A Taliban delegation led by Mullah Abdul Ghani Baradar has visited China, where it met with Chinese Foreign Minister Wang Yi, as well as China's deputy foreign minister and special representative for Afghanistan in order to legitimise its role in the Central Asian country.
The insurgents' political spokesman, Naeem Wardak, announced on his Twitter account that a nine-member delegation had arrived in China at the express invitation of the Chinese authorities. This trip to China is one more in a series of visits that the insurgents have made in recent months to various neighbouring countries. The latest was on 7 July, when a Taliban delegation visited Iran to discuss "bilateral issues".
According to the Taliban spokesman himself, during the meeting with Chinese Foreign Minister Wang Yi, they discussed "political, economic and security issues related to the two countries, as well as the current situation in Afghanistan and the peace process". The delegation "assured China that Afghan territory will not be used against the security of any country", Wardak said.
"China also reiterated its commitment to continue its assistance to the Afghans and said they will not interfere in Afghanistan's affairs, but will help resolve the problems and restore peace in the country," the Taliban spokesman concluded. China and Afghanistan share a narrow border of about 60 km, and the Asian giant is seeking to prevent this area from being affected by instability in the neighbouring country.
For his part, the Chinese foreign minister stressed that he expects the Taliban to "deal decisively" with the East Turkestan Islamic Movement, which he considers a "direct threat to China's national security", referring to a group that Beijing says is active in the Xinjiang region in the far west of the country. Beijing has said it fears that neighbouring Afghanistan could be used as a foothold for the separatists.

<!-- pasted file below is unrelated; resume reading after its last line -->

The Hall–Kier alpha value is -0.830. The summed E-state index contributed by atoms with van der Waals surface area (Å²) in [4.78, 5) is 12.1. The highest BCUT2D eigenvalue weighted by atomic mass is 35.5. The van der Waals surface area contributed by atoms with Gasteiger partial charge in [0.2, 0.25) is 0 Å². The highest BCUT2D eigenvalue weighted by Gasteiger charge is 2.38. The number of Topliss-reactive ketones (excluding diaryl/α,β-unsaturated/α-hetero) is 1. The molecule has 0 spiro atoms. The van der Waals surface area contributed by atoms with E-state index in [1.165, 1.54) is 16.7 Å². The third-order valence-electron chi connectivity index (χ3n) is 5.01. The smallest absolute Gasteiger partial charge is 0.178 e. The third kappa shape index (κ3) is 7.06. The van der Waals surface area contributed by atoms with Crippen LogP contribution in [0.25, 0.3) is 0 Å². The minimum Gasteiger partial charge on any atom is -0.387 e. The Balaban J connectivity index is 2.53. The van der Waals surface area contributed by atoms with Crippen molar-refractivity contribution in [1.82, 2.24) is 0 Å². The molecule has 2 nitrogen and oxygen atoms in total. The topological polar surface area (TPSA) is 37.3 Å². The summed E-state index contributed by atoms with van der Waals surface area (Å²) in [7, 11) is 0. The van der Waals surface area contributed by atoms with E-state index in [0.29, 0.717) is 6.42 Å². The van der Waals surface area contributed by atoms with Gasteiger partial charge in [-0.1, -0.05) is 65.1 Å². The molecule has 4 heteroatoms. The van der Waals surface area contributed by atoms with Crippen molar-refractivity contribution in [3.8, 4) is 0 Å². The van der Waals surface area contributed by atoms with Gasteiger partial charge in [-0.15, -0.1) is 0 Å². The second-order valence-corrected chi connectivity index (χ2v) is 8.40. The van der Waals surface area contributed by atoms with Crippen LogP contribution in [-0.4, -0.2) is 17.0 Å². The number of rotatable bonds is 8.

The Taliban delegation's visit to China is part of a rapid advance by the insurgents in Afghanistan since US President Joe Biden announced the withdrawal of all US troops from the Central Asian country in April. The withdrawal of international troops from Afghanistan began in May and the Taliban took advantage of the situation to launch an offensive with which they have managed to dominate around 125 of the 407 districts that make up the country.
During the meeting between the insurgents and China, the latter referred to what it considers the "failure of US policy towards Afghanistan", in contrast to Beijing's position of "non-interference in the internal affairs of Afghanistan. Afghanistan belongs to the Afghan people", said the Chinese Foreign Ministry spokesman.
Beijing sees the departure of US troops from Afghanistan as a "victory" that could facilitate the expansion of its Belt and Road Initiative into Afghanistan and across the Central Asian republics. In the same vein, the Asian giant could establish a strategic corridor that would allow it, together with its old ally Pakistan, to exert more pressure against its common rival, India.
On the sidelines of the meeting between the Taliban delegation and senior Chinese officials, US Secretary of State Antony Blinken, on an official visit to India, has warned that Afghanistan will become a "pariah state" if the Taliban take control by force. "The Taliban say they seek international recognition, they want international support for Afghanistan. Presumably, they want their leaders to be able to travel freely around the world, sanctions to be lifted and so on," he told reporters.
Meanwhile, violence in Afghanistan persists and, according to a report published by the United Nations Assistance Mission in Afghanistan (UNAMA), civilian casualties have increased by 47% in the Central Asian country during the first half of the year, coinciding with the withdrawal of international troops from the country. At least 1,659 people have been killed and 3,254 wounded between January and June this year as a result of the conflict, according to UNAMA.